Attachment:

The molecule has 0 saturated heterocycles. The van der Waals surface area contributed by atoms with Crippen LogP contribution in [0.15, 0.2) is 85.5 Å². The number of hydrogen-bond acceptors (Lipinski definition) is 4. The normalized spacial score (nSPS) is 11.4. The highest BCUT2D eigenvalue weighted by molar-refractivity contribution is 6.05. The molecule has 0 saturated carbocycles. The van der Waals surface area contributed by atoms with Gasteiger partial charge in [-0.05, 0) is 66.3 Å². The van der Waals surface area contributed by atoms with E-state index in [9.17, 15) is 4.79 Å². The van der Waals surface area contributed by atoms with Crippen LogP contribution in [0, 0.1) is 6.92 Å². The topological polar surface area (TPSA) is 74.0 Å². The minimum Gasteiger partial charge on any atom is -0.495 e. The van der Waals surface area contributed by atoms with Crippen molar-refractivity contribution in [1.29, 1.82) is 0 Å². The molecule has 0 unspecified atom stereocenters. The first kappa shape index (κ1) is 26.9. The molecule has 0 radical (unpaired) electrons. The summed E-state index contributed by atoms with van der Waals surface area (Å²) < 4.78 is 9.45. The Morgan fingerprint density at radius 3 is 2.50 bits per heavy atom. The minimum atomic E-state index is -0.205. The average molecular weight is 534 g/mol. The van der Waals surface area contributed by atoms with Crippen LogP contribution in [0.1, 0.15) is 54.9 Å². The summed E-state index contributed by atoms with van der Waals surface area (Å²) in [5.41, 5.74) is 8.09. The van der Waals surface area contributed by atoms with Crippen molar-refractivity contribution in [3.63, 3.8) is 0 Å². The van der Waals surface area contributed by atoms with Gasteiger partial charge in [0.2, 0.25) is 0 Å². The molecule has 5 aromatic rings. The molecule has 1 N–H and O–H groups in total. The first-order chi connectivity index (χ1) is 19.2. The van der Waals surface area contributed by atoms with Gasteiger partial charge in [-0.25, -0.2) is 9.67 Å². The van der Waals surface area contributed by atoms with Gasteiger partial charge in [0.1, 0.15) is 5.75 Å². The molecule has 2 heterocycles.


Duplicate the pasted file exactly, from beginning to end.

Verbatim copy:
The molecule has 0 saturated heterocycles. The van der Waals surface area contributed by atoms with Crippen LogP contribution in [0.15, 0.2) is 85.5 Å². The number of hydrogen-bond acceptors (Lipinski definition) is 4. The normalized spacial score (nSPS) is 11.4. The highest BCUT2D eigenvalue weighted by molar-refractivity contribution is 6.05. The molecule has 0 saturated carbocycles. The van der Waals surface area contributed by atoms with Gasteiger partial charge in [-0.05, 0) is 66.3 Å². The van der Waals surface area contributed by atoms with E-state index in [9.17, 15) is 4.79 Å². The van der Waals surface area contributed by atoms with Crippen LogP contribution in [0, 0.1) is 6.92 Å². The topological polar surface area (TPSA) is 74.0 Å². The minimum Gasteiger partial charge on any atom is -0.495 e. The van der Waals surface area contributed by atoms with Crippen molar-refractivity contribution in [1.29, 1.82) is 0 Å². The molecule has 0 unspecified atom stereocenters. The first kappa shape index (κ1) is 26.9. The molecule has 0 radical (unpaired) electrons. The summed E-state index contributed by atoms with van der Waals surface area (Å²) < 4.78 is 9.45. The Morgan fingerprint density at radius 3 is 2.50 bits per heavy atom. The minimum atomic E-state index is -0.205. The average molecular weight is 534 g/mol. The van der Waals surface area contributed by atoms with Crippen LogP contribution in [0.1, 0.15) is 54.9 Å². The summed E-state index contributed by atoms with van der Waals surface area (Å²) in [5.41, 5.74) is 8.09. The van der Waals surface area contributed by atoms with Crippen molar-refractivity contribution in [3.63, 3.8) is 0 Å². The van der Waals surface area contributed by atoms with Gasteiger partial charge in [0.2, 0.25) is 0 Å². The molecule has 5 aromatic rings. The molecule has 1 N–H and O–H groups in total. The first-order chi connectivity index (χ1) is 19.2. The van der Waals surface area contributed by atoms with Gasteiger partial charge in [-0.25, -0.2) is 9.67 Å². The van der Waals surface area contributed by atoms with Gasteiger partial charge in [0.1, 0.15) is 5.75 Å². The molecule has 2 heterocycles.